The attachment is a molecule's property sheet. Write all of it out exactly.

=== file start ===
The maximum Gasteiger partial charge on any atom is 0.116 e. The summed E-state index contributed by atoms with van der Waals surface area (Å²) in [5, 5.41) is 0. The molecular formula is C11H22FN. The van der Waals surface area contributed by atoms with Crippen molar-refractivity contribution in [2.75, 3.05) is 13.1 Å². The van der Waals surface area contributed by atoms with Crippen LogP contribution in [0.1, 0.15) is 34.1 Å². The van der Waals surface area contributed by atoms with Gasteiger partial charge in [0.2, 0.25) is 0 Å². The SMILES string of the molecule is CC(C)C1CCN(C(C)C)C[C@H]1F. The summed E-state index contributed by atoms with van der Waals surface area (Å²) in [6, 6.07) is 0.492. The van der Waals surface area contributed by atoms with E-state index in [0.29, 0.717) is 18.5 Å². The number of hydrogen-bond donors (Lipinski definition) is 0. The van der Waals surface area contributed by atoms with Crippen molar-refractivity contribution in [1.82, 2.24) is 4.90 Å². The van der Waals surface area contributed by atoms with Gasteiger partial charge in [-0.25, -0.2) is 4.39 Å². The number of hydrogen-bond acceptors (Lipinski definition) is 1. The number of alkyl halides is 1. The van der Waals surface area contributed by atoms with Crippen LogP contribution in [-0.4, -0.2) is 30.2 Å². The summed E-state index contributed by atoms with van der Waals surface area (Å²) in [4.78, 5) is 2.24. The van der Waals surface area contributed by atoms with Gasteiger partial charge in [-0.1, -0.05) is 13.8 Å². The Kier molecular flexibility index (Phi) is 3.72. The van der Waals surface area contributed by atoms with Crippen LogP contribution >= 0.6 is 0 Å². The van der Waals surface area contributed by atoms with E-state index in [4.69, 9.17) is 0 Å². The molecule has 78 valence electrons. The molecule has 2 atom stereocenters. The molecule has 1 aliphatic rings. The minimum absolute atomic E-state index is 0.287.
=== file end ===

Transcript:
The maximum Gasteiger partial charge on any atom is 0.116 e. The summed E-state index contributed by atoms with van der Waals surface area (Å²) in [5, 5.41) is 0. The molecular formula is C11H22FN. The van der Waals surface area contributed by atoms with Crippen molar-refractivity contribution in [2.75, 3.05) is 13.1 Å². The van der Waals surface area contributed by atoms with Crippen LogP contribution in [0.1, 0.15) is 34.1 Å². The van der Waals surface area contributed by atoms with Gasteiger partial charge in [0.2, 0.25) is 0 Å². The SMILES string of the molecule is CC(C)C1CCN(C(C)C)C[C@H]1F. The summed E-state index contributed by atoms with van der Waals surface area (Å²) in [6, 6.07) is 0.492. The van der Waals surface area contributed by atoms with E-state index in [0.29, 0.717) is 18.5 Å². The number of hydrogen-bond donors (Lipinski definition) is 0. The van der Waals surface area contributed by atoms with Crippen molar-refractivity contribution in [1.82, 2.24) is 4.90 Å². The van der Waals surface area contributed by atoms with Gasteiger partial charge in [-0.25, -0.2) is 4.39 Å². The number of hydrogen-bond acceptors (Lipinski definition) is 1. The number of alkyl halides is 1. The van der Waals surface area contributed by atoms with Crippen LogP contribution in [-0.4, -0.2) is 30.2 Å². The summed E-state index contributed by atoms with van der Waals surface area (Å²) in [4.78, 5) is 2.24. The van der Waals surface area contributed by atoms with Gasteiger partial charge in [-0.1, -0.05) is 13.8 Å². The Kier molecular flexibility index (Phi) is 3.72. The van der Waals surface area contributed by atoms with Crippen LogP contribution >= 0.6 is 0 Å². The van der Waals surface area contributed by atoms with E-state index in [4.69, 9.17) is 0 Å². The molecule has 78 valence electrons. The molecule has 2 atom stereocenters. The molecule has 1 aliphatic rings. The minimum absolute atomic E-state index is 0.287.